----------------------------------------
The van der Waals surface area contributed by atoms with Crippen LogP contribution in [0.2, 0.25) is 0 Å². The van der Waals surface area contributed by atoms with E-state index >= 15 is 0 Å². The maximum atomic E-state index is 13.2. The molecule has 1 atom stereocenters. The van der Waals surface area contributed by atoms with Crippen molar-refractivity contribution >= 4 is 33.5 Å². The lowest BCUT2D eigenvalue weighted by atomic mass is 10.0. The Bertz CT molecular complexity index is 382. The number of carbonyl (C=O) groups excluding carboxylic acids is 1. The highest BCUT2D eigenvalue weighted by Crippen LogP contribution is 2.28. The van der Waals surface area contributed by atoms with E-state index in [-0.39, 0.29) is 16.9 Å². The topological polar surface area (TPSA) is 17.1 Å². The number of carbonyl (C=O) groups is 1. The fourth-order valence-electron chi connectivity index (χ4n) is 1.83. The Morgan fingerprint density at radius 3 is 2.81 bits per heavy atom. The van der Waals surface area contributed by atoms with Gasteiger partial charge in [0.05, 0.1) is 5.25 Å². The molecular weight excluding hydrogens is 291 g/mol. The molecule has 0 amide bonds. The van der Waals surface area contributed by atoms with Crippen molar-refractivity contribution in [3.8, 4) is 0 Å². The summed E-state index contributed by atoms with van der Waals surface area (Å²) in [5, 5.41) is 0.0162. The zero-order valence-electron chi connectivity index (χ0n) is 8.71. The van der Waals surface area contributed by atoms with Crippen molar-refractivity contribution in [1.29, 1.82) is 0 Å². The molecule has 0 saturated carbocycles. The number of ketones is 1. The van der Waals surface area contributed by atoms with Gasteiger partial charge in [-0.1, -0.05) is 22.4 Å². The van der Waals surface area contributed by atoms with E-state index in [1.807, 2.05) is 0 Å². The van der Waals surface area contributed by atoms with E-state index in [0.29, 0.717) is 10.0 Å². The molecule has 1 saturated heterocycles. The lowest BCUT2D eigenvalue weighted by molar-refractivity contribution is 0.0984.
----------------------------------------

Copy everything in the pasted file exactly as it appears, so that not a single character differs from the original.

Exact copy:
The van der Waals surface area contributed by atoms with Crippen LogP contribution in [0.2, 0.25) is 0 Å². The van der Waals surface area contributed by atoms with E-state index >= 15 is 0 Å². The maximum atomic E-state index is 13.2. The molecule has 1 atom stereocenters. The van der Waals surface area contributed by atoms with Crippen molar-refractivity contribution >= 4 is 33.5 Å². The lowest BCUT2D eigenvalue weighted by atomic mass is 10.0. The Bertz CT molecular complexity index is 382. The number of carbonyl (C=O) groups excluding carboxylic acids is 1. The highest BCUT2D eigenvalue weighted by Crippen LogP contribution is 2.28. The van der Waals surface area contributed by atoms with E-state index in [-0.39, 0.29) is 16.9 Å². The topological polar surface area (TPSA) is 17.1 Å². The number of carbonyl (C=O) groups is 1. The fourth-order valence-electron chi connectivity index (χ4n) is 1.83. The Morgan fingerprint density at radius 3 is 2.81 bits per heavy atom. The van der Waals surface area contributed by atoms with Gasteiger partial charge in [0.05, 0.1) is 5.25 Å². The molecular weight excluding hydrogens is 291 g/mol. The molecule has 0 amide bonds. The van der Waals surface area contributed by atoms with Crippen molar-refractivity contribution in [3.8, 4) is 0 Å². The summed E-state index contributed by atoms with van der Waals surface area (Å²) in [5, 5.41) is 0.0162. The zero-order valence-electron chi connectivity index (χ0n) is 8.71. The van der Waals surface area contributed by atoms with Crippen molar-refractivity contribution in [1.29, 1.82) is 0 Å². The molecule has 0 saturated carbocycles. The number of ketones is 1. The van der Waals surface area contributed by atoms with Gasteiger partial charge in [-0.1, -0.05) is 22.4 Å². The van der Waals surface area contributed by atoms with E-state index in [1.807, 2.05) is 0 Å². The van der Waals surface area contributed by atoms with E-state index in [0.29, 0.717) is 10.0 Å². The molecule has 1 saturated heterocycles. The lowest BCUT2D eigenvalue weighted by molar-refractivity contribution is 0.0984.